Percentage of BTC mined88.61%
BTC market cap (USD)590,963,991,695
BTC generated each day917
Approximate block time10.26 Minutes

How does the Bitcoin block halving work?

The Bitcoin Halving is an essential function of the Bitcoin protocol. Next bitcoin halving happens around once every four years and is of much interest to cryptocurrency investors due to the profound effect halving has had on the cryptocurrency in previous occurrences.

Halving refers to the number of coins that miners receive for adding new transactions to the blockchain being cut in half.

This will now diminish from 12.5 bitcoin to 6.25 and will halve again every 210,000 blocks until the last bitcoin is mined in 2140.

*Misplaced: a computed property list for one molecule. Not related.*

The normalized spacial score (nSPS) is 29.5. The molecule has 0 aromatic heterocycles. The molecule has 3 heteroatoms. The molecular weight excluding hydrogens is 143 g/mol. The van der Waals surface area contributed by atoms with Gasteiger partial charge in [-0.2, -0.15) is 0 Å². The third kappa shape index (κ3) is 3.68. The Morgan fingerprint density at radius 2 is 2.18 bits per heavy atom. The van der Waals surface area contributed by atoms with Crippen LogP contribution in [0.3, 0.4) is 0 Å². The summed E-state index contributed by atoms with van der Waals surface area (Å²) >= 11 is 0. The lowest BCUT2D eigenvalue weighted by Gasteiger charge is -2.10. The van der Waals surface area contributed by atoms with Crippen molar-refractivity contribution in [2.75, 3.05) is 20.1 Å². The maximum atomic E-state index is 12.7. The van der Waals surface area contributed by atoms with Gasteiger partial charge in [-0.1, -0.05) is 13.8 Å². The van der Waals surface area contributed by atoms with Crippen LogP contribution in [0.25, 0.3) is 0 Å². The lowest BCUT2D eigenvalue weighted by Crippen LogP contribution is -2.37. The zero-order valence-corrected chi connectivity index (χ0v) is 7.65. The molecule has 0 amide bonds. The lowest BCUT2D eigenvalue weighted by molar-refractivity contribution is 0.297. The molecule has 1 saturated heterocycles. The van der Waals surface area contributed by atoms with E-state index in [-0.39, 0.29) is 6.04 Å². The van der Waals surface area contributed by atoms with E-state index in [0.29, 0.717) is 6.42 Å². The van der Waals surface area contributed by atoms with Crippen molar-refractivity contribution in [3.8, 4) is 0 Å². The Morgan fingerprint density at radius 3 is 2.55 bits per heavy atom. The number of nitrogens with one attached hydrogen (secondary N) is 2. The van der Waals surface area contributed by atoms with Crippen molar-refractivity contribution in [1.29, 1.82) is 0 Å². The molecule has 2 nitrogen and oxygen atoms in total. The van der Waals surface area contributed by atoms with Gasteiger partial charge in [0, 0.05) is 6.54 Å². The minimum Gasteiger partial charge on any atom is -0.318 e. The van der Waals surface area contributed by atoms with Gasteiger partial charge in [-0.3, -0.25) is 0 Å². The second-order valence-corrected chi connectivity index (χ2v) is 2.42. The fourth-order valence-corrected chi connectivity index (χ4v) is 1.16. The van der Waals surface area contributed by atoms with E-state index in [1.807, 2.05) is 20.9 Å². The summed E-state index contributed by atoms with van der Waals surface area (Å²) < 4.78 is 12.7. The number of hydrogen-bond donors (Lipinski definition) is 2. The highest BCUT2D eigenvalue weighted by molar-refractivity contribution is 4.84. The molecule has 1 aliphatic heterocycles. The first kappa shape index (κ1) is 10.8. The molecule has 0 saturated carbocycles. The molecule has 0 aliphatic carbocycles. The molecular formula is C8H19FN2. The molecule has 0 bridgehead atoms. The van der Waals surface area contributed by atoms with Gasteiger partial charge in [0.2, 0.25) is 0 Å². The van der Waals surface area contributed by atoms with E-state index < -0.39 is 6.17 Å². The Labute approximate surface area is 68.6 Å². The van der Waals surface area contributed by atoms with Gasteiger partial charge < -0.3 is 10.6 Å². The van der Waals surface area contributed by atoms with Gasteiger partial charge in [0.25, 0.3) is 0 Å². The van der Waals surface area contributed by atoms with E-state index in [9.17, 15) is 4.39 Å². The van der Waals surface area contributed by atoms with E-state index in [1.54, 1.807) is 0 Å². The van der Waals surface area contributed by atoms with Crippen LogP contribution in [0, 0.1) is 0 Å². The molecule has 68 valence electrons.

Previous halvings have been followed by bull runs that saw the meteoric increases in bitcoin’s value, most notably in 2017, following the reward decreasing from 25 coins to 12.5 in 2016.

Final Verdict

The halving is an important part of the Bitcoin protocol and, since the code is open-source, anyone is able to see it. For instance, Bitcoin Core implementation is available on GitHub, and one of the code sections that define the block subsidy looks like this:

CAmount GetBlockSubsidy(int nHeight, const Consensus::Params& consensusParams)
{
int halvings = nHeight / consensusParams.nSubsidyHalvingInterval;
// Force block reward to zero when right shift is undefined.
if (halvings >= 64)
return 0;

CAmount nSubsidy = 50 * COIN;
// Subsidy is cut in half every 210,000 blocks which will occur approximately every 4 years.
nSubsidy >>= halvings;
return nSubsidy;
}